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M48A3 Patton – First generation main battle tank

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Specs
  • Weight 49 tons
  • Engine Continental AVDS-1790-2 12 cly, 750hp
  • Range 287 miles
  • Armament 90mm M41 gun, 1x .30 cal and 1x .50 machine guns.
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The M48 Patton is an American first generation main battle tank (MBT) introduced in February 1951, being designated as the 90mm Gun Tank: M48. It was designed as a replacement for the M26 Pershing, M4 Sherman variants and M46 Pattons used in the Korean War, and as the successor to the M47 Patton. Nearly 12,000 M48s were built, mainly by Chrysler and American Locomotive Company, from 1952 to 1961. The M48 underwent many design modifications and improvements during its production life. This led to a wide variety of suspension systems, cupola styles, power packs, fenders and other details among individual tanks. The early designs, up to the M48A2C, were powered by a gasoline engine.

The M48A3 and A5 versions used a diesel engine, however gasoline engine versions were still in use in the US Army National Guard through 1968 and through 1975 by many West German Army units. The A3 model introduced the diesel engine, countering the earlier versions’ characteristic of catching fire. Because many M48A3 tanks were conversions from earlier models, many characteristics varied among individual examples of this type. M48A3 tanks could have either three or five support rollers on each side and might have either the early or later type headlight assemblies, some retained their earlier cupola styles.

Numerous examples of the M48 saw combat use in various Arab–Israeli conflicts and the Vietnam War. Beginning in 1959, most American M48A1s and A2s were upgraded to the M48A3 model.

The M48 was originally designed to fight massive tank battles against the Soviets. The M48 saw extensive action with the US military during the Vietnam War. Over 600 Pattons would be deployed with US forces during that war. The initial M48s first landed with the US Marine 1st and 3rd Tank Battalions in 1965,with the 5th Marine Tank Battalion later becoming a back-up/reinforcement unit. The M48s performed admirably in Vietnam in the infantry-support, bunker busting and mine sweeping role. However, there were few actual tank versus tank battles. One was between the US 1-69th Armor and PT-76 light amphibious tanks of the NVA 202nd Armored Regiment at Ben Het Camp in March 1969.The M48s provided adequate protection for its crew from small arms, mines, and rocket-propelled grenades. South Vietnamese M48s and M41s fought in the 1975 Spring Offensive.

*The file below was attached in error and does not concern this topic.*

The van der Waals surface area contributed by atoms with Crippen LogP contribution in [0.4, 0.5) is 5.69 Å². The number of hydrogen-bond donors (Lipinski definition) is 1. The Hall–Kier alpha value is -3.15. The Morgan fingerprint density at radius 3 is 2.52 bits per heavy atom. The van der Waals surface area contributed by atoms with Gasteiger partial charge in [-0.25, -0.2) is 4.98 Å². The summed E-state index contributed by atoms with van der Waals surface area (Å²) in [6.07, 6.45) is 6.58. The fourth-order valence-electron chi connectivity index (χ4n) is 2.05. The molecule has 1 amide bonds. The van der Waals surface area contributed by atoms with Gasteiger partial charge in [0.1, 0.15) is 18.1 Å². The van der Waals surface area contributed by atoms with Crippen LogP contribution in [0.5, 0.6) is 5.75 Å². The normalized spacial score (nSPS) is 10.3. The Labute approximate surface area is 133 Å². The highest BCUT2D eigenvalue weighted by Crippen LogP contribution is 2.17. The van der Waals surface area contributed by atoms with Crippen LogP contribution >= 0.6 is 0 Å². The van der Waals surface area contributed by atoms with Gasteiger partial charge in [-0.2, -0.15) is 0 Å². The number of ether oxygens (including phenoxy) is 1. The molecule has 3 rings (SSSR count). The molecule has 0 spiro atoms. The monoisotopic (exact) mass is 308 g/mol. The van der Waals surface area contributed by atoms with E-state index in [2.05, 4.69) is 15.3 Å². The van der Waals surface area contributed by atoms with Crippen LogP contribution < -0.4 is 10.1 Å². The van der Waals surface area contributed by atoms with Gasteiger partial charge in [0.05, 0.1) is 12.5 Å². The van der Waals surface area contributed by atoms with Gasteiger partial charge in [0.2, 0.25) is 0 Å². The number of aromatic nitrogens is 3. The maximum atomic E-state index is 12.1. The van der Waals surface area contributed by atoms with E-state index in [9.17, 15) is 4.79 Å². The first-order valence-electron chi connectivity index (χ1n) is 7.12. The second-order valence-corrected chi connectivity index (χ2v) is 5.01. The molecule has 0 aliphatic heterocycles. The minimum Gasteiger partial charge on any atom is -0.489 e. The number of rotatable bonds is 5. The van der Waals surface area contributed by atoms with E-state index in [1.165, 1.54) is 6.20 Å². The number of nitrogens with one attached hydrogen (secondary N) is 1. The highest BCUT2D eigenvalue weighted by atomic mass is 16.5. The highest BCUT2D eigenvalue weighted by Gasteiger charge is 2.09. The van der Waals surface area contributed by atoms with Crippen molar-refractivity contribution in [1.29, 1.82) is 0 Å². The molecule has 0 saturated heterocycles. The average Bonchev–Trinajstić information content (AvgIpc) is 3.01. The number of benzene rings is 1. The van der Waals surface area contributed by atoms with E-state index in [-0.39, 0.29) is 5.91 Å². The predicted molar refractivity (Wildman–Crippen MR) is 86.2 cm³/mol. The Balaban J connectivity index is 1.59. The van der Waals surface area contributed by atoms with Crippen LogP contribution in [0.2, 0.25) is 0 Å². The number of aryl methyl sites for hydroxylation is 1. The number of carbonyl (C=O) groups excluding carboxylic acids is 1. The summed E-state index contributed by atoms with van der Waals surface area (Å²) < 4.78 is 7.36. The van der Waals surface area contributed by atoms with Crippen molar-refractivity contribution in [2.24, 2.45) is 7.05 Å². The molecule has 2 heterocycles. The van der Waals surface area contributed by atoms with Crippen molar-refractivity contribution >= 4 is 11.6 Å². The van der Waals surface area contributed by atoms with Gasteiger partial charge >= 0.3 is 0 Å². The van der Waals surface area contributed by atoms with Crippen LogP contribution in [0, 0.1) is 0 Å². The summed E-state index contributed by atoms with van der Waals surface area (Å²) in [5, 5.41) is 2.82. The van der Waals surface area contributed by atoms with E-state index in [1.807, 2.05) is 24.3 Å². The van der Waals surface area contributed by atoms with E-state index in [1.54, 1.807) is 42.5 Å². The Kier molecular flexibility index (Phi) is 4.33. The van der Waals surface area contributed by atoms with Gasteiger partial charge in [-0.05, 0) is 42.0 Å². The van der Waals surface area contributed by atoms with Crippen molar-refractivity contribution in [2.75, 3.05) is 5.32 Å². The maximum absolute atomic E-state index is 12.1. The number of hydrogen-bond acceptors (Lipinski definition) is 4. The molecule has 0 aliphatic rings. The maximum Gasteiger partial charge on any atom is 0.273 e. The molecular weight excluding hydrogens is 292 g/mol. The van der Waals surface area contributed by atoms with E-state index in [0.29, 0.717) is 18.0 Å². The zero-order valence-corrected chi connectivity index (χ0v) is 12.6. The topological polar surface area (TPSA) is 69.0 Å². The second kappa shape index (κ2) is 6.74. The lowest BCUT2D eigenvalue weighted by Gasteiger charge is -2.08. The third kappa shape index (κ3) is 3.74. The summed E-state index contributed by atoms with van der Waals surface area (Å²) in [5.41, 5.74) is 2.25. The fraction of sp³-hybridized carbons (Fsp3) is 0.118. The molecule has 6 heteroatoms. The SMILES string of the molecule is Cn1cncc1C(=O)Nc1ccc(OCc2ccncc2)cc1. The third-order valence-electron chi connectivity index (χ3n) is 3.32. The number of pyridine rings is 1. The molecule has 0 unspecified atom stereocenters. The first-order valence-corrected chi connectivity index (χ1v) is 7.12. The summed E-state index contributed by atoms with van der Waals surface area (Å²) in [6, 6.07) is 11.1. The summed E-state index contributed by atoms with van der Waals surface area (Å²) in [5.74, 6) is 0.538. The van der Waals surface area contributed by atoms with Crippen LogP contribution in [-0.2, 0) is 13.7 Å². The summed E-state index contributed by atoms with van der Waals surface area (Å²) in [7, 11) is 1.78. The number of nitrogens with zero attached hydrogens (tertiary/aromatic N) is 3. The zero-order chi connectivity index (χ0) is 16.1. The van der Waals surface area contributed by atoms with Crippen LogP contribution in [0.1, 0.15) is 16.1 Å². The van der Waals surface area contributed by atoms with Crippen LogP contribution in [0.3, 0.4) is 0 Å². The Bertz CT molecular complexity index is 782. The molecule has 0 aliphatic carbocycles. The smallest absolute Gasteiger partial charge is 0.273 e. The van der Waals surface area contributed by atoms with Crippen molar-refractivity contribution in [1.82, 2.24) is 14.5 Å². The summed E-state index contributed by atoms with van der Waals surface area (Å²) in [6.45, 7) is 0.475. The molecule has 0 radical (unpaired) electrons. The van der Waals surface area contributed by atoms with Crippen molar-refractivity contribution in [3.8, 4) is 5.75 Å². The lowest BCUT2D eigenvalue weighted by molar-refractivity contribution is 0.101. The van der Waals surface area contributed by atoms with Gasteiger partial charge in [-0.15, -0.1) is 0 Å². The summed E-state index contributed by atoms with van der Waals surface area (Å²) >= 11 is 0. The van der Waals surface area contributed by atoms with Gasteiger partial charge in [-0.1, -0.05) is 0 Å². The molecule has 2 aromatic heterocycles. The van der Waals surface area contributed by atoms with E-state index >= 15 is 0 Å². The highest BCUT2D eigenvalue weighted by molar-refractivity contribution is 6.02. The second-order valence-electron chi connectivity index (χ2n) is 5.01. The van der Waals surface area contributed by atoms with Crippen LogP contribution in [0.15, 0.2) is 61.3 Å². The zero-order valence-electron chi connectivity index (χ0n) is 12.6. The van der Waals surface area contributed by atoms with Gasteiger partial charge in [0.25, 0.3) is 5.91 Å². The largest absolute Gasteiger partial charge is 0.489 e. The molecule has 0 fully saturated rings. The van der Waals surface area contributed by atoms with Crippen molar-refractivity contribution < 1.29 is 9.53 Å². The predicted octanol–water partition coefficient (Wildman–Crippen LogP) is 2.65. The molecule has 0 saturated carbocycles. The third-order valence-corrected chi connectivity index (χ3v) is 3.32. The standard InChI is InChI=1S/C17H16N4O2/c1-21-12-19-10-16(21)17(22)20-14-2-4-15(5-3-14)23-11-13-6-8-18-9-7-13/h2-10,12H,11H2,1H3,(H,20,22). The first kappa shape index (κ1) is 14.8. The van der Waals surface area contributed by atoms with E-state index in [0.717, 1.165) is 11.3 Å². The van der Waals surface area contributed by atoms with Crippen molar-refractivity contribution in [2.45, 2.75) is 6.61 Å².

Later in the Vietnam War the M48s proved to play an important role as mine sweeper. At that time, mine sweeping was done by soldiers walking slowly over the dirt shoulders of the highway with hand-held mine detectors. During this slow process, convoys would build up into a dangerously-inviting target for the enemy, especially their guerrillas and partisans. As a result, a faster method was improvised, the “Thunder Run”, in which one M48 lined up on each side of the road, with one track on the dirt shoulder and the other track on the asphalt, and then with all guns firing, :80 they raced to a designated position miles away. If the M48s made it without striking a mine, the road was clear and the convoys could proceed. In most cases, an M48 that struck a land mine in these operations only lost a road wheel or two in the explosion; seldom was there any hull damage that would be considered a catastrophic kill.

The M48s were also used in the Indo-Pakistani wars, Middle East and Africa conflicts.

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Museum Re-Opens Wednesday, July 8th, 2020

As a part of the Reopening Massachusetts Phase III, the American Heritage Museum will be re-opening to the public on Wednesday, July 8, 2020 and will be open Wednesday through Sunday from 10am to 5pm. All visitors will be required to wear face masks while visiting the indoor spaces per state requirements.